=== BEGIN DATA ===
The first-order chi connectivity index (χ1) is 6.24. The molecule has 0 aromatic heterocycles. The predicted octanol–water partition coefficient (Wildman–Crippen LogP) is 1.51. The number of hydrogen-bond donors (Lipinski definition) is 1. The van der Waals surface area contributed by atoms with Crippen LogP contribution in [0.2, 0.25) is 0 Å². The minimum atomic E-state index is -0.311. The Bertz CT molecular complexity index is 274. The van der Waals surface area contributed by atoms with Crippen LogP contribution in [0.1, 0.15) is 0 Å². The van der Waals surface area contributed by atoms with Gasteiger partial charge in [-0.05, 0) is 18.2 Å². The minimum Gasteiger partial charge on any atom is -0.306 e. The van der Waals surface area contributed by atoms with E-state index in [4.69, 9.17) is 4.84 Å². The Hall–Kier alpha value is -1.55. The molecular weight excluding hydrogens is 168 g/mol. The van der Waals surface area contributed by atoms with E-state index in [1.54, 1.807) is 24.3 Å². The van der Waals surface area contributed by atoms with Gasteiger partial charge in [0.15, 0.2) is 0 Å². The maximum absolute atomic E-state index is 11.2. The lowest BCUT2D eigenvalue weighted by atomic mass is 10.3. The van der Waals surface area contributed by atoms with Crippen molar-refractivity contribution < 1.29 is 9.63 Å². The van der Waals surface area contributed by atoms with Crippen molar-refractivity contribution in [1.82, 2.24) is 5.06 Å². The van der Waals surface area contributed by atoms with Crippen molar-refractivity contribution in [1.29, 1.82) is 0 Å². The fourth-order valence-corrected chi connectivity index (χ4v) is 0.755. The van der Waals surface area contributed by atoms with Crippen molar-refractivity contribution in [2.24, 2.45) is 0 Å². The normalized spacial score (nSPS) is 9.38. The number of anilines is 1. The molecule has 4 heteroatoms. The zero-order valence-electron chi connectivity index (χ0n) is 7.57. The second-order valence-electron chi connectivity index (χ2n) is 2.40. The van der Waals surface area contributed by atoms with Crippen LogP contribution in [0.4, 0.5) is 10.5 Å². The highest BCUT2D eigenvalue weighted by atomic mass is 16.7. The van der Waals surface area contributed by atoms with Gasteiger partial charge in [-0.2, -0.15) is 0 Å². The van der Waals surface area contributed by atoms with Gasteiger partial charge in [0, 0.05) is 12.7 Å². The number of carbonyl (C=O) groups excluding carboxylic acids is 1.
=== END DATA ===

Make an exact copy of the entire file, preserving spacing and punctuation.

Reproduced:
The first-order chi connectivity index (χ1) is 6.24. The molecule has 0 aromatic heterocycles. The predicted octanol–water partition coefficient (Wildman–Crippen LogP) is 1.51. The number of hydrogen-bond donors (Lipinski definition) is 1. The van der Waals surface area contributed by atoms with Crippen LogP contribution in [0.2, 0.25) is 0 Å². The minimum atomic E-state index is -0.311. The Bertz CT molecular complexity index is 274. The van der Waals surface area contributed by atoms with Crippen LogP contribution in [0.1, 0.15) is 0 Å². The van der Waals surface area contributed by atoms with Gasteiger partial charge in [-0.05, 0) is 18.2 Å². The minimum Gasteiger partial charge on any atom is -0.306 e. The van der Waals surface area contributed by atoms with E-state index in [4.69, 9.17) is 4.84 Å². The Hall–Kier alpha value is -1.55. The molecular weight excluding hydrogens is 168 g/mol. The van der Waals surface area contributed by atoms with E-state index in [1.54, 1.807) is 24.3 Å². The van der Waals surface area contributed by atoms with Gasteiger partial charge in [0.15, 0.2) is 0 Å². The maximum absolute atomic E-state index is 11.2. The lowest BCUT2D eigenvalue weighted by atomic mass is 10.3. The van der Waals surface area contributed by atoms with Crippen molar-refractivity contribution < 1.29 is 9.63 Å². The van der Waals surface area contributed by atoms with Crippen molar-refractivity contribution in [1.82, 2.24) is 5.06 Å². The van der Waals surface area contributed by atoms with Crippen molar-refractivity contribution in [1.29, 1.82) is 0 Å². The fourth-order valence-corrected chi connectivity index (χ4v) is 0.755. The van der Waals surface area contributed by atoms with Crippen molar-refractivity contribution in [2.24, 2.45) is 0 Å². The normalized spacial score (nSPS) is 9.38. The number of anilines is 1. The molecule has 4 heteroatoms. The zero-order valence-electron chi connectivity index (χ0n) is 7.57. The second-order valence-electron chi connectivity index (χ2n) is 2.40. The van der Waals surface area contributed by atoms with Crippen LogP contribution in [0.4, 0.5) is 10.5 Å². The highest BCUT2D eigenvalue weighted by atomic mass is 16.7. The van der Waals surface area contributed by atoms with Gasteiger partial charge in [-0.2, -0.15) is 0 Å². The van der Waals surface area contributed by atoms with Gasteiger partial charge in [0, 0.05) is 12.7 Å². The number of carbonyl (C=O) groups excluding carboxylic acids is 1.